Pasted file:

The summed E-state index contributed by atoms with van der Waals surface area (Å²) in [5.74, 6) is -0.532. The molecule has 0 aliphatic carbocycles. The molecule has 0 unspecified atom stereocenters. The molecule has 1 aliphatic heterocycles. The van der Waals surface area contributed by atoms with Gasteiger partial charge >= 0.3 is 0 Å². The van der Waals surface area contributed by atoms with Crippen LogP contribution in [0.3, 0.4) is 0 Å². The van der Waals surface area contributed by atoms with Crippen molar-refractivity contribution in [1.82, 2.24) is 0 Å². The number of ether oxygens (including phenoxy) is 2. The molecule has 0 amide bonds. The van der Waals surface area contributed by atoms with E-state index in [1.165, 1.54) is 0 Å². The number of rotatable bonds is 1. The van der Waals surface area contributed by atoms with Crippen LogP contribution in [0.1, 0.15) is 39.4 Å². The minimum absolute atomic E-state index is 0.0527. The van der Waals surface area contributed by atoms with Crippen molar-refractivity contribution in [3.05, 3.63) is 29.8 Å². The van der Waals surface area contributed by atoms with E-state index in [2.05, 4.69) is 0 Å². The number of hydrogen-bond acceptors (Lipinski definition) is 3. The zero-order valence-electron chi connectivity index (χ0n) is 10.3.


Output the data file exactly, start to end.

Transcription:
The summed E-state index contributed by atoms with van der Waals surface area (Å²) in [5.74, 6) is -0.532. The molecule has 0 aliphatic carbocycles. The molecule has 0 unspecified atom stereocenters. The molecule has 1 aliphatic heterocycles. The van der Waals surface area contributed by atoms with Gasteiger partial charge >= 0.3 is 0 Å². The van der Waals surface area contributed by atoms with Crippen LogP contribution in [0.3, 0.4) is 0 Å². The van der Waals surface area contributed by atoms with Crippen molar-refractivity contribution in [1.82, 2.24) is 0 Å². The number of ether oxygens (including phenoxy) is 2. The molecule has 0 amide bonds. The van der Waals surface area contributed by atoms with E-state index in [1.165, 1.54) is 0 Å². The number of rotatable bonds is 1. The van der Waals surface area contributed by atoms with Crippen LogP contribution in [0.1, 0.15) is 39.4 Å². The minimum absolute atomic E-state index is 0.0527. The van der Waals surface area contributed by atoms with Crippen molar-refractivity contribution in [3.05, 3.63) is 29.8 Å². The van der Waals surface area contributed by atoms with E-state index in [2.05, 4.69) is 0 Å². The number of hydrogen-bond acceptors (Lipinski definition) is 3. The zero-order valence-electron chi connectivity index (χ0n) is 10.3.